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The Largest Museum In The World
When the filmmakers first got the idea for NIGHT AT THE MUSEUM: BATTLE OF THE SMITHSONIAN, they knew their first battle was going to be trying to gain access to a museum complex that is securely protected as part of the U.S. capitol, not to mention a massive museum that has never allowed feature film cameras to breach any of its many doors.

Eventually, the production was given unprecedented permission to shoot scenes in the Smithsonian, but with a caveat: they had to do it during business hours, because the Smithsonian closes for no man or movie production. "It was basically like doing live theatre when we shot there,” laughs Levy, "because Ben would have to do scenes for the camera with several hundred people watching just a few yards away.” Adds Stiller: "It was actually a ton of fun, like doing a live show at an amusement park.”

It was all well and good to shoot some scenes in the Smithsonian, but in order to wage destructive battles, wreck general havoc and even fly planes through the museum halls, the production needed a far more flexible and far less fragile space. In essence, what Levy needed was to build functional, floor-to-ceiling replicas of the Air & Space Museum, and the Castle – places that have taken a century to create – in mere months.

To tackle this truly outsized task, Levy once again recruited Claude Paré, the production designer who had brought New York's Museum of Natural History to life so majestically in the first movie. "Claude did so many amazing things for our first movie, it's hard to believe that with this one he takes it to a whole new level,” says Levy.

The scale was so massive, that just finding a place to build the sets was a challenge. "The main issue was that we needed a set for the Air & Space Museum that could house the rockets because I knew I didn't want them to just be CG,” Levy explains. "A soundstage wouldn't give us enough space, so we had to rent a shipyard where they build ferries because that was the only place large enough to accommodate some of the biggest sets ever created.” He continues: "Inside, Claude's team recreated everything from the surface of the moon to the Apollo lunar rovers to Amelia Earhart's Lockheed Vega and the Wright Flyer. Everything was built to scale and everything matches the real thing, from the color of the carpet to the light fixtures. Claude recreated the National Mall landmark known as the Smithsonian Castle, which our rogues use as their gothic hideout, and built our own version of the Lincoln Memorial. It doesn't get much more massive.”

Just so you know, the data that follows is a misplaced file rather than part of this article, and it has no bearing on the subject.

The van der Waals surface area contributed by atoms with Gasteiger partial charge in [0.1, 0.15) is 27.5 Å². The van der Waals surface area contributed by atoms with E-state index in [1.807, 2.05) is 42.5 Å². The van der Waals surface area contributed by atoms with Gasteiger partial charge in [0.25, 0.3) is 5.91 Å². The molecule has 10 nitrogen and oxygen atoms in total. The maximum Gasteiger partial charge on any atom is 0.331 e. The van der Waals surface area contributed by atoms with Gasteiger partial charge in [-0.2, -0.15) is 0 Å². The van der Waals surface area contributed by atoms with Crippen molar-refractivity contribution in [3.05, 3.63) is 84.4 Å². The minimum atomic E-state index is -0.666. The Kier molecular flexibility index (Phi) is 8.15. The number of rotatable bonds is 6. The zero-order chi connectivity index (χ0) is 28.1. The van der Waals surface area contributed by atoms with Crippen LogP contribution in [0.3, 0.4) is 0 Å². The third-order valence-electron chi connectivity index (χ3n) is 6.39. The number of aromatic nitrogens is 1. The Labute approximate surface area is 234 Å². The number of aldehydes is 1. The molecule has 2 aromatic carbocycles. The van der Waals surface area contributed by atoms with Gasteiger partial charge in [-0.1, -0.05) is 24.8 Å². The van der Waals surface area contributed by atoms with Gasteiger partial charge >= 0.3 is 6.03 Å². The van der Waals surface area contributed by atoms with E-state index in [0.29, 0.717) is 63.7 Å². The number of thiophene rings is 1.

The cast was blown away by the lengths that Paré went to make the fantastical world of the movie feel so downright real. "The sets were unbelievable,” says Amy Adams, "so huge, so full of details and so cool. To have all this to work with as actors was just magical.” Quips Christopher Guest: "I didn't even realize they were sets for days – I thought we were in a museum!”

Still, in the beginning, even Paré was intimidated by the task. "It was pretty terrifying to grasp the scope of all that had to be reproduced,” he admits. "I knew it would be an amazing challenge.” Paré began his mission by taking the museum tour of a lifetime – spending an entire week behind-the-scenes at the Smithsonian and taking extensive notes on everything he took in, while letting it all fire up his imagination. "I saw the history of the world before my eyes,” he says. "All the civilizations, eras and artifacts and they're kept with so much care. I even was allowed in the archives where they have the equivalent of ten football fields of shelving of artifacts that will never be on display. I saw the space suits and equipment used by the astronauts who went to the moon. It was an astonishing experience.”

From the get-go, he knew the piece de resistance for his design team would be the Air &

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